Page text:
The first schism

In those early centuries when Christianity was a minority religion in the midst of a pagan world, imperial power provided a protective arm for the Church. Some believed that the Christian empire was the “shadow” or “copy” of the heavenly kingdom. Precisely, imperial authority had convened the early Church councils to stamp out heresy and all separatist tendencies.

Meantime, the Teutonic races broke Western Europe apart, but they skirted the eastern empire centered in Constantinople. This allowed the East to develop into a wealthier, politically stronger, and more cultured society heavily imbued with Hellenism. But Hellenic anthropomorphic religion bothered the Eastern Christians, who soon fell into the extremist attitude that veneration of religious statues was an aberration. Their zeal expressed itself in the campaign we call “iconoclasm” (from the Greek “eikon” = image, and “klao” = to break). The iconoclasts went around smashing sacred images and persecuting those who venerated them. Supported by Emperors Leo III, the Isaurian (717-741), Constantine V Kopronimos (741-775), and Leo IV (775-789), the movement gained strength.

Though condemned by the ecumenical councils at Nicaea II (787) and Constantinople (843), it paved the way for the later schism between Rome and Constantinople in 1045. Three issues provoked the break: the formula “filioque,” iconoclasm, and the primacy of the Bishop of Rome. Three persons figured prominently in these events: Photius (+896), Michael Cerulaeus (+1058), and the Emperor, who actively intervened with his power.

Photius was Patriarch of Constantinople twice, in 858-867 and 878-896. A layman and a scholar, he was, by imperial fiat, ordained Bishop (or Patriarch) of Constantinople “per saltum,” or without passing through the regular stages of priestly formation and ordination. His predecessor, a conservative, had been forced to abdicate, and Photius took his place. He wrote to the Pope, seeking to legitimize his position, alleging he was named to fill the vacant episcopal seat. The Pope disapproved the consecration of a layman as a bishop, and sent legates to look into the religious situation in Constantinople. The papal emissaries excommunicated Photius, his predecessor was reinstated, but the Emperor complained against the “papal interference” in the church affairs in his realm. Against Latin encroachment, in 867, he convoked a synod which condemned the Pope who, providentially, died before the synod concluded.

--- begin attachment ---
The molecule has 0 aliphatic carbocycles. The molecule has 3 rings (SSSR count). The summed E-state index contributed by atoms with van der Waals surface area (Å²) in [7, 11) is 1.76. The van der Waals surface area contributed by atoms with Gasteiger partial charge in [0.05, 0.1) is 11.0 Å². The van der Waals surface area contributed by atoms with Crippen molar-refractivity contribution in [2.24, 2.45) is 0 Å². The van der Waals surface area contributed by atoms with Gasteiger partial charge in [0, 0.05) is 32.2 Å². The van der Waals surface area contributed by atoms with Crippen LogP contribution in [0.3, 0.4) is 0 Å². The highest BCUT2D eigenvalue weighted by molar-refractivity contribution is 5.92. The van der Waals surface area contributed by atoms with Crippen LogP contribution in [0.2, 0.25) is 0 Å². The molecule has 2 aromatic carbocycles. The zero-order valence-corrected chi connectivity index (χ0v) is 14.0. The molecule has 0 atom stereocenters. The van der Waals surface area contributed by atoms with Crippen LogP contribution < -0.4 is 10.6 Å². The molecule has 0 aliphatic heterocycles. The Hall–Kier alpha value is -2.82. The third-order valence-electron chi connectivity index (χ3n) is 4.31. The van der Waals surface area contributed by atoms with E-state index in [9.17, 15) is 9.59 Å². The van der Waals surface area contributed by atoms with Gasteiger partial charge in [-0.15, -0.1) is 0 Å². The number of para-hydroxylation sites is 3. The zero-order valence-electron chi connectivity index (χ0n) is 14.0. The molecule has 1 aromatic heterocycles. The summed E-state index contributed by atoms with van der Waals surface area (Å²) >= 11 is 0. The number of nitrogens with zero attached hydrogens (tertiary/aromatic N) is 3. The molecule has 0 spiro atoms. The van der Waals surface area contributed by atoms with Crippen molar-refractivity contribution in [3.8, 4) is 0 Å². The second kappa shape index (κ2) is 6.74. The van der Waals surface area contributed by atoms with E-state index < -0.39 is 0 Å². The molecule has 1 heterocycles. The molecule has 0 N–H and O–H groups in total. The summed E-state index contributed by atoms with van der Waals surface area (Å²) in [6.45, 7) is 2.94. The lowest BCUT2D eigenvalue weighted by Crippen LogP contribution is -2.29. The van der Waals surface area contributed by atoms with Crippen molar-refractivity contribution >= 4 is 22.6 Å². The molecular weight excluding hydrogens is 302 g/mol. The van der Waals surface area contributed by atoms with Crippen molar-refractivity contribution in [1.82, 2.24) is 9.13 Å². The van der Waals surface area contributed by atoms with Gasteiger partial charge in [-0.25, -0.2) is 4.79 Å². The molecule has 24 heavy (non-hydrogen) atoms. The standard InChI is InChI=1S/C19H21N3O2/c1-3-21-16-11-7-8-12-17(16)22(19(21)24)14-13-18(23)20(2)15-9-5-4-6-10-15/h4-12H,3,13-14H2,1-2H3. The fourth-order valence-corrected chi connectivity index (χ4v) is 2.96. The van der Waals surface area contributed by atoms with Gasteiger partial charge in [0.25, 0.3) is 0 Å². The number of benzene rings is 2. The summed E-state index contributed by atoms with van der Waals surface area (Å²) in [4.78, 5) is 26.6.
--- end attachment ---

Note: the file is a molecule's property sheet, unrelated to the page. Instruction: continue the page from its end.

Photius was soon deposed by a usurper to the throne, who reinstated Ignatius, the former patriarch. Invited to the fourth ecumenical council at Constantinople, the Pope sent legates with instructions to ask the acceptance of the Roman synodal decrees. The council also condemned Photius. But Ignatius had already died when the papal legates arrived, and Photius was again reinstated. On instructions, the legates informed Photius he would be recognized by the Pope if he expressed regret over his past actuations. Claiming his election was to fill a vacancy, Photius refused. Zealots, not him, were to blame.

The council had hope to reunite the two Churches, but the papal legates believed the Pope had been misinformed. In the Greek translation of their written instructions, passages referring to the purpose of the council and the lines supporting the Roman primacy were significantly omitted. Initially, the West did not recognize the council. During the famous investiture controversies, Rome cited Canon 22 of its deliberations, which banned laymen from naming or appointing bishops. Since then, the Canonists have included the fourth council of Constantinople in the list of ecumenical councils. Traditional history says that Photius had been the origin of the schism and had refused to recognize the Roman primacy. Modern research now discards this view, for Photius died reconciled to Rome.